- Space and access constraints. The batteries have to lie on their sides or stand on their ends to fit, which obviously isn’t going to work with a flooded cell. Or the location is very difficult to access, making regular battery maintenance difficult or impossible.
- You just don’t have the personal discipline to keep up on the maintenance (How hard is it to check the water levels monthly and add a little if necessary? But hey, kudos to you if you admit this shortcoming and have the money to buy the really expensive batteries to compensate).
- You have so much money to burn that you don’t even check the price of the things you buy for your boat. You just want the coolest, latest, bestest thing possible regardless of cost, like those blue underwater LED lights that make your boat look like the mothership from Close Encounters, or the remote controlled infrared thermal imaging camera that lets you see what your neighbors are doing on their foredeck after dark.
No, we knew we wanted to go with the flooded lead acid cells. Yes, you need to check the fluid levels occasionally, and it can be really bad news if you happen to submerge one in salt water. They’ll make chlorine gas, which will pretty much ruin your day, but at this point your boat is probably sinking, so the day is most likely already a write-off. Also, that’s why I’m personally not a fan of having batteries in the bilge. A minor flooding incident that can be stopped before the boat is at risk can conceivably become a lethal event. But they’re cheap, will last a long time if properly maintained, and you can do cool things like use a hydrometer to check the specific gravity of individual cells if you’re having a hard to diagnose charging issue (way beyond the scope of this blog post, some other time perhaps).
OK, so it’s definitely flooded lead acid. But what type and brand? Again, this didn’t require a lot of thought. First of all, we went with 6 volt golf cart batteries. They’re built tough. I mean, have you seen the way some of those crazy ball chasers drive those carts? Jumping curbs, tumbling into sand traps, bouncing down fairways as they race to the 19th hole, those carts take a beating and the batteries are built to handle it. They’re also designed to charge quickly and deeply cycle repeatedly. As for the brand, while there appear to be a slew of different battery brands for sale at a wide range of prices, there are really only two or three companies that make batteries. They just put different labels (and prices) on them. For example, you can go to West Marine and buy some very expensive batteries for your boat. Or you can go to Sam’s Club and pay less than half as much. But they’re exactly the same batteries! They both come off the assembly line at East Penn/Deka. The only difference is the label. And the price. So not seeing the value in paying top dollar for a fancy label, we went with the Duracell branded 6 volt batteries (made by East Penn) at Sams.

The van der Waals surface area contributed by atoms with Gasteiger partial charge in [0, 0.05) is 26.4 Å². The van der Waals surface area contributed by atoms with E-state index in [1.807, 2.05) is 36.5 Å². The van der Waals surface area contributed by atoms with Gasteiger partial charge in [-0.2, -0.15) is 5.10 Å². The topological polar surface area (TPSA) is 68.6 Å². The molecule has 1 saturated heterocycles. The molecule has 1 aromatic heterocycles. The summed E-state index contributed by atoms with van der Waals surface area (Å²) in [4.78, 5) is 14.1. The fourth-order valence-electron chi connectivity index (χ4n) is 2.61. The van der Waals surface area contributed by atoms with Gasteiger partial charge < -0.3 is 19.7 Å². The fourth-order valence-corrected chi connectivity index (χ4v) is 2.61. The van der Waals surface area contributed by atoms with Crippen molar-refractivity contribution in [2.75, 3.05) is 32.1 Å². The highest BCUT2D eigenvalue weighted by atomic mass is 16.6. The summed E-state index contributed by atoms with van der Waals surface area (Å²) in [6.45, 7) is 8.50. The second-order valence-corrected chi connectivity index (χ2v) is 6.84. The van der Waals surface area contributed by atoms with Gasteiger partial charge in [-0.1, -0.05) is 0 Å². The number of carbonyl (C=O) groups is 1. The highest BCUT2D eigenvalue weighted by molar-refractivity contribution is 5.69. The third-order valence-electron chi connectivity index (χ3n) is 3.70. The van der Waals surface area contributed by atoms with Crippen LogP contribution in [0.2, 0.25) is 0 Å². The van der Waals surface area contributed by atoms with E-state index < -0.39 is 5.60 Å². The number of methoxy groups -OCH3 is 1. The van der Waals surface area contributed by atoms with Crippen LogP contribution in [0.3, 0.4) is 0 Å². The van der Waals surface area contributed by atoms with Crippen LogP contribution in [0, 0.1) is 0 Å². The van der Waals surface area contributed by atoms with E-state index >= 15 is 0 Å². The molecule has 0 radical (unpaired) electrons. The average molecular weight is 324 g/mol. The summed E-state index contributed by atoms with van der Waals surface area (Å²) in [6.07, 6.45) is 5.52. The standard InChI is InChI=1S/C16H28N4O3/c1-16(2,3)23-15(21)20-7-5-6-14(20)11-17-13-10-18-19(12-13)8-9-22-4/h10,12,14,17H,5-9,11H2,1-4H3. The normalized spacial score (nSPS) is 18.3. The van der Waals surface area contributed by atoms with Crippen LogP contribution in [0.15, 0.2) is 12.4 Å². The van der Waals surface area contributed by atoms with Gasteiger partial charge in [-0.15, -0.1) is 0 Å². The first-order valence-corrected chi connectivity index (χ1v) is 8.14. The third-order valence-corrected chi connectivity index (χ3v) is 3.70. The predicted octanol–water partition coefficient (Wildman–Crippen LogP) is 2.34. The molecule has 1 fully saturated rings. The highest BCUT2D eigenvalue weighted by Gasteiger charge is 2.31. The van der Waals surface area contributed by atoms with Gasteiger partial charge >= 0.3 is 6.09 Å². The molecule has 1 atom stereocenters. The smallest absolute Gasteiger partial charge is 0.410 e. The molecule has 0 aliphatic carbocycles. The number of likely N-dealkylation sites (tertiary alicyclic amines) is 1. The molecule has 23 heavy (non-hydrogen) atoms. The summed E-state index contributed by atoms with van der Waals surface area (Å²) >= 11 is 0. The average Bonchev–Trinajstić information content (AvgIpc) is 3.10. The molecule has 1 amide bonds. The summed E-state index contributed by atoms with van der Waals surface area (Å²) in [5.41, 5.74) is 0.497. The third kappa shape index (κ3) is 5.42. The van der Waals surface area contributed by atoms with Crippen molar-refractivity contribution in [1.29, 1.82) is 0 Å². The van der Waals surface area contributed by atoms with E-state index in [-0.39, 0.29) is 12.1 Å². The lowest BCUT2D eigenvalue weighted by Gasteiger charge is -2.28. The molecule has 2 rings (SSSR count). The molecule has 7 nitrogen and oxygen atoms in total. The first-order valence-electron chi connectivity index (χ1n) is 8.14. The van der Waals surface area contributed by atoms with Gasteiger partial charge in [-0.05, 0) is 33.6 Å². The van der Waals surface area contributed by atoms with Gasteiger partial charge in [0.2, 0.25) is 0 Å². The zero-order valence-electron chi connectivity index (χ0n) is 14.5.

One more quick word about golf cart batteries before moving on. There are in fact a few companies that make a premium battery, for a premium price. Trojan and Rolls are two of the names many are familiar with, for example. But in my opinion, the math doesn’t work. A gentleman who runs a marine service business whose opinion I’ve come to respect has done some pretty extensive testing on a variety of batteries, and he found that if properly maintained and charged, even plain old Walmart brand batteries will give five to seven years of service. If Trojans were going to last twice as long as Duracells from Sam’s, then I could see paying the premium price. But they won’t. If you’re lucky, maybe you’ll get an additional year out of them. Or maybe not. And for the 50% price saving (a Duracell is approximately half the cost of a Trojan), I’m just fine with my measly 215 amp hour battery rating vs. the 225 amp hour rating of the Trojan (Five percent more for only twice the price!).
With the batteries now on the pier, it was time to start the installation. In More Power Scotty! Part Three we’ll look at what was involved.